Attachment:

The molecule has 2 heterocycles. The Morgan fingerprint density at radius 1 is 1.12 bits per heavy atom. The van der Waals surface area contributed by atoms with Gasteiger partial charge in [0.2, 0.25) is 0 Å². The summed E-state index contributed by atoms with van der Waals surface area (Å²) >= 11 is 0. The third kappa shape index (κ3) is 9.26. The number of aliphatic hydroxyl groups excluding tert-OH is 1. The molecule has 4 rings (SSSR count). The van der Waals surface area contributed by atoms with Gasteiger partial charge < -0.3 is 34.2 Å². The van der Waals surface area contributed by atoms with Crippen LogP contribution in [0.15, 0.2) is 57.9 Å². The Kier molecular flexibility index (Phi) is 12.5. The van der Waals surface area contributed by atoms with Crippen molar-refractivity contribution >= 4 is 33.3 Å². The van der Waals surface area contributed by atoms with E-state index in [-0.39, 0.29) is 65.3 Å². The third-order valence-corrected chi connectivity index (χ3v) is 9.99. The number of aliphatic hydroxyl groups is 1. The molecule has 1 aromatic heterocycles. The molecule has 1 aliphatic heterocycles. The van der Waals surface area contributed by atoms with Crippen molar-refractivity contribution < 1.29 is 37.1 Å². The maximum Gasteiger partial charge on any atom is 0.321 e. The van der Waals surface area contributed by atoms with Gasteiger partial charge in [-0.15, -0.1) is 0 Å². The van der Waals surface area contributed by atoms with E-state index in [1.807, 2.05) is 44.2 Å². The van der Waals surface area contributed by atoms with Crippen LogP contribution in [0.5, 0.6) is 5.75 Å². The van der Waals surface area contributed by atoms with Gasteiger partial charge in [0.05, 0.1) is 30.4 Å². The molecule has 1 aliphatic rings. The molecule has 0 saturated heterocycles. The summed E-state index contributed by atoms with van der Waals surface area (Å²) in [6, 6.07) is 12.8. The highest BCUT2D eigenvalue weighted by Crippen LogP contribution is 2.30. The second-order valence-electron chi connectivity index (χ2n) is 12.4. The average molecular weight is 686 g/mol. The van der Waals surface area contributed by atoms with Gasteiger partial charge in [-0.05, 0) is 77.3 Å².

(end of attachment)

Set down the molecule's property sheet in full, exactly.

The molecule has 2 heterocycles. The Morgan fingerprint density at radius 1 is 1.12 bits per heavy atom. The van der Waals surface area contributed by atoms with Gasteiger partial charge in [0.2, 0.25) is 0 Å². The summed E-state index contributed by atoms with van der Waals surface area (Å²) >= 11 is 0. The third kappa shape index (κ3) is 9.26. The number of aliphatic hydroxyl groups excluding tert-OH is 1. The molecule has 4 rings (SSSR count). The van der Waals surface area contributed by atoms with Gasteiger partial charge < -0.3 is 34.2 Å². The van der Waals surface area contributed by atoms with Crippen LogP contribution in [0.15, 0.2) is 57.9 Å². The Kier molecular flexibility index (Phi) is 12.5. The van der Waals surface area contributed by atoms with Crippen molar-refractivity contribution >= 4 is 33.3 Å². The van der Waals surface area contributed by atoms with E-state index in [-0.39, 0.29) is 65.3 Å². The third-order valence-corrected chi connectivity index (χ3v) is 9.99. The number of aliphatic hydroxyl groups is 1. The molecule has 1 aromatic heterocycles. The molecule has 1 aliphatic heterocycles. The van der Waals surface area contributed by atoms with Crippen molar-refractivity contribution < 1.29 is 37.1 Å². The maximum Gasteiger partial charge on any atom is 0.321 e. The van der Waals surface area contributed by atoms with Gasteiger partial charge in [-0.15, -0.1) is 0 Å². The van der Waals surface area contributed by atoms with E-state index in [1.807, 2.05) is 44.2 Å². The van der Waals surface area contributed by atoms with Crippen LogP contribution in [0.5, 0.6) is 5.75 Å². The van der Waals surface area contributed by atoms with Gasteiger partial charge in [0.05, 0.1) is 30.4 Å². The molecule has 1 aliphatic rings. The molecule has 0 saturated heterocycles. The summed E-state index contributed by atoms with van der Waals surface area (Å²) in [6, 6.07) is 12.8. The highest BCUT2D eigenvalue weighted by Crippen LogP contribution is 2.30. The second-order valence-electron chi connectivity index (χ2n) is 12.4. The average molecular weight is 686 g/mol. The van der Waals surface area contributed by atoms with Gasteiger partial charge in [-0.05, 0) is 77.3 Å².